Machine Learning

Enterprise cloud company ServiceNow is eyeing a future where organisations won't need to build out their own machine learning technologies, turning instead to service providers to offer the capability as-a-service.

In Australia for the ServiceNow Now Forum in Sydney on Wednesday, the company's global CMO Dan Rogers touted machine learning-as-a-service as the way forward for his company's customers.

"In Silicon Valley, there's a lot of buzz around machine learning, a lot of hype," he said.

"In fact, if you don't have artificial intelligence, natural language processing on your business card, you really don't exist."

Rogers said that ServiceNow -- and many of the other cloud vendors -- will look to provide machine learning-as-a-service, but it is dependent upon the customer to have a rich and contextual data set to be able to train.

"Machine learning needs a problem to fix, there are many vendors that just have the technology -- we think it's important to define exactly the problem that you're trying to fix and machine learning lends itself very well to ranking, to rating, to categorisation, and prediction."

ServiceNow recently surveyed 500 CIOs across 11 countries, finding Australia is leading the world on the implementation of automation and machine learning initiatives.

57 percent of Australian CIOs surveyed rated their organisation's use of machine learning as mature, based on assets deployed, employee skills, and the level of integration into businesses processes.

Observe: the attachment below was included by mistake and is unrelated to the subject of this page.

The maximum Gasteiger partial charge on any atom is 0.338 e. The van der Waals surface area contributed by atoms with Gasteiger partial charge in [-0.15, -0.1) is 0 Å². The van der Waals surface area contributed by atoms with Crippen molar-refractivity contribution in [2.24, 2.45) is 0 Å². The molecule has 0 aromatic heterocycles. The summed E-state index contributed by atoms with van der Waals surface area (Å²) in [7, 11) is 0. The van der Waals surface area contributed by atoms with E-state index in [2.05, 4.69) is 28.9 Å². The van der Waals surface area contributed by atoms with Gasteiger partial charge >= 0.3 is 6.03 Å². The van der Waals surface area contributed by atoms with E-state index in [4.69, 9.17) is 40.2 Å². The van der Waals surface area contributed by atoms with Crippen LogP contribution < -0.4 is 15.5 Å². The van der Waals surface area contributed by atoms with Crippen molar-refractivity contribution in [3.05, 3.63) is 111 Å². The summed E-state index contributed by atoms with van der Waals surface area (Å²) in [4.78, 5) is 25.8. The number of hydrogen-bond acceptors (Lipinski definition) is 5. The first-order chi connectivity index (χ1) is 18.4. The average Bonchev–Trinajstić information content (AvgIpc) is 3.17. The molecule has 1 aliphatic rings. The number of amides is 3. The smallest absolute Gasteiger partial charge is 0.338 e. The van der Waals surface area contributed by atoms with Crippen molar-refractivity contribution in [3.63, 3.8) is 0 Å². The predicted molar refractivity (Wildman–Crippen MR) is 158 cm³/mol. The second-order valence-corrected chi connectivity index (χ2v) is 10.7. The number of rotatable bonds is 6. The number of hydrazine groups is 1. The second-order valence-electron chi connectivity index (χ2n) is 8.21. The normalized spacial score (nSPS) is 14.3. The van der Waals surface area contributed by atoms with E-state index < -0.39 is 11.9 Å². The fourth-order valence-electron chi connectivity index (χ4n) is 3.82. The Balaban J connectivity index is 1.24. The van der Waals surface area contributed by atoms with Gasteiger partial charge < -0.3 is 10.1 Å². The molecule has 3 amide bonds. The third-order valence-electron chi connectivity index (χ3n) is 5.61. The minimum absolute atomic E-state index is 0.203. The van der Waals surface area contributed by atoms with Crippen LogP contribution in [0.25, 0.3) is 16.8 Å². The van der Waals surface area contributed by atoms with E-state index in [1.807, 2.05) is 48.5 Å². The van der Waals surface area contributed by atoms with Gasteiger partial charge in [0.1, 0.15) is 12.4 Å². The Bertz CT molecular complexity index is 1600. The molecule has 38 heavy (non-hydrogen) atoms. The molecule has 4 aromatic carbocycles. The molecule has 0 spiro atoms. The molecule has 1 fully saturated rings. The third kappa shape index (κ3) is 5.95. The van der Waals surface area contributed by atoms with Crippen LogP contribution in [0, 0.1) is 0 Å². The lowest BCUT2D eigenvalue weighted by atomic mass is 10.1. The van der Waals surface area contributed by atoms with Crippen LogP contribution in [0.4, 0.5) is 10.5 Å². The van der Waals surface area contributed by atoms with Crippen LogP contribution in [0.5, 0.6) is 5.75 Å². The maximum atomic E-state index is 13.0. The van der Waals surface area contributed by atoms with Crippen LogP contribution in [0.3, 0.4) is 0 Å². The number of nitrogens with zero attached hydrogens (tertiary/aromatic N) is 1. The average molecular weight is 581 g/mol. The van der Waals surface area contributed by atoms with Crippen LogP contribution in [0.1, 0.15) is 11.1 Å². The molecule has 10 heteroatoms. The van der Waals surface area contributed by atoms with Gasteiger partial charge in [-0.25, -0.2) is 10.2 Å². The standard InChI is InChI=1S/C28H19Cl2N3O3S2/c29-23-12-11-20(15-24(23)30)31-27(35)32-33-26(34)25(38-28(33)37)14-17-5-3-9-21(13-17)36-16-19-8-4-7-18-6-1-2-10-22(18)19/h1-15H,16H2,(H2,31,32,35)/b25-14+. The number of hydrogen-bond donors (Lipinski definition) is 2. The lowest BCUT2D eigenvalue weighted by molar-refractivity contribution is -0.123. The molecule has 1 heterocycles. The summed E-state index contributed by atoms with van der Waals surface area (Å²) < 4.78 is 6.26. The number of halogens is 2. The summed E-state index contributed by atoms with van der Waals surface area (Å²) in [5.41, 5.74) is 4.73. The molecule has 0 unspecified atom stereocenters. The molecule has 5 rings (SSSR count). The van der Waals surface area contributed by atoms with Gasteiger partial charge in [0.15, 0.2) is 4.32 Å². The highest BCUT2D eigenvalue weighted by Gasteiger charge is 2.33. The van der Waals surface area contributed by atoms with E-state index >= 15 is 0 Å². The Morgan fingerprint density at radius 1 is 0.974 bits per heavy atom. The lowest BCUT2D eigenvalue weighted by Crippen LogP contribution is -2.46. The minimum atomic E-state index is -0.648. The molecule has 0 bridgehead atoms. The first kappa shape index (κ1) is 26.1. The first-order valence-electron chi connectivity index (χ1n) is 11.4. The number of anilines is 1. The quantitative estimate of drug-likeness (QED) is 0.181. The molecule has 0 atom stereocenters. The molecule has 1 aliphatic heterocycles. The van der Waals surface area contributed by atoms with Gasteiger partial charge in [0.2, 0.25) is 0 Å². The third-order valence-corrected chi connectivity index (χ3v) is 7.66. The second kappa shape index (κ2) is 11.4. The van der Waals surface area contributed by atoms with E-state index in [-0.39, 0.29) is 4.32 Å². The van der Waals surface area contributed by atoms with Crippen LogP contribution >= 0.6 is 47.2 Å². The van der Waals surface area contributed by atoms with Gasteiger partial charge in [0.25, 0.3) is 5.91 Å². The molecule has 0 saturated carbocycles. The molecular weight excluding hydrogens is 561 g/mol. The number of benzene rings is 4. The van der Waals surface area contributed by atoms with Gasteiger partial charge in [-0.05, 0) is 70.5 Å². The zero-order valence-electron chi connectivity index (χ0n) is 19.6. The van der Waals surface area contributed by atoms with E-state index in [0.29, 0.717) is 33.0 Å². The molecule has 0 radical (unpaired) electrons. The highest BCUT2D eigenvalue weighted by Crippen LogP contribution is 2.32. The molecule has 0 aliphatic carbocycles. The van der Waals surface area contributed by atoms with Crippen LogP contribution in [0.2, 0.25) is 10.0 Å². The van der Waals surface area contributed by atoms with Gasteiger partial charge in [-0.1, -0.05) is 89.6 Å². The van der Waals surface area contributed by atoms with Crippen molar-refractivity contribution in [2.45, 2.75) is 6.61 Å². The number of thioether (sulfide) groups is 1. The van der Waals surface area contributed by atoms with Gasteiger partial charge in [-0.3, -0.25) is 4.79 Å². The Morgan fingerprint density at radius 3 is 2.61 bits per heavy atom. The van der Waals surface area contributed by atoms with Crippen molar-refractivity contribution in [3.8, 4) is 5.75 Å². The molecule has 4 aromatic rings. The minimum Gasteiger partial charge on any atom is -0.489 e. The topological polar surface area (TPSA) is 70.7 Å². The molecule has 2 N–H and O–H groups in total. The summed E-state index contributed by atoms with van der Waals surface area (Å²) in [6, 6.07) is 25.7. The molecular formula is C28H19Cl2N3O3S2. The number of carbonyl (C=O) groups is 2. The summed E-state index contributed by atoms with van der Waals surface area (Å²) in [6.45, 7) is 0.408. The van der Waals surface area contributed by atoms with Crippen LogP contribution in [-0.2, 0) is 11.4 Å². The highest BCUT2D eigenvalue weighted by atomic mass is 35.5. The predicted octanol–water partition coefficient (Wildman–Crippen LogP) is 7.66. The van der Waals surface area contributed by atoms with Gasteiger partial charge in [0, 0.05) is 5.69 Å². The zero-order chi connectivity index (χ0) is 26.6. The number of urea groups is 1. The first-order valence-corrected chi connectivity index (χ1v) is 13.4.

The global average, according to the ServiceNow report [PDF], was 38 percent.

Australia was followed by Germany, with 51 percent of those surveyed displaying maturity in the machine learning space, while the United States reported a 42 percent maturity, the United Kingdom 39 percent, and Singapore 32 percent.

"The research reveals that Australian companies are already implementing changes to organisational structures, processes, and training to accommodate digital labour, such as redefining job descriptions to focus on work with intelligent machines," The New Agenda for Transformative Leadership: Reimagine Business for Machine Learning report said.

32 percent of Australian CIOs reported that they are developing machine learning capabilities by building capacity within specialised internal teams, which was also flagged by ServiceNow as the highest globally.

In addition, 65 percent reported they had already made changes to IT structures to accommodate machine learning, with 57 percent saying they had initiated company-wide organisational changes.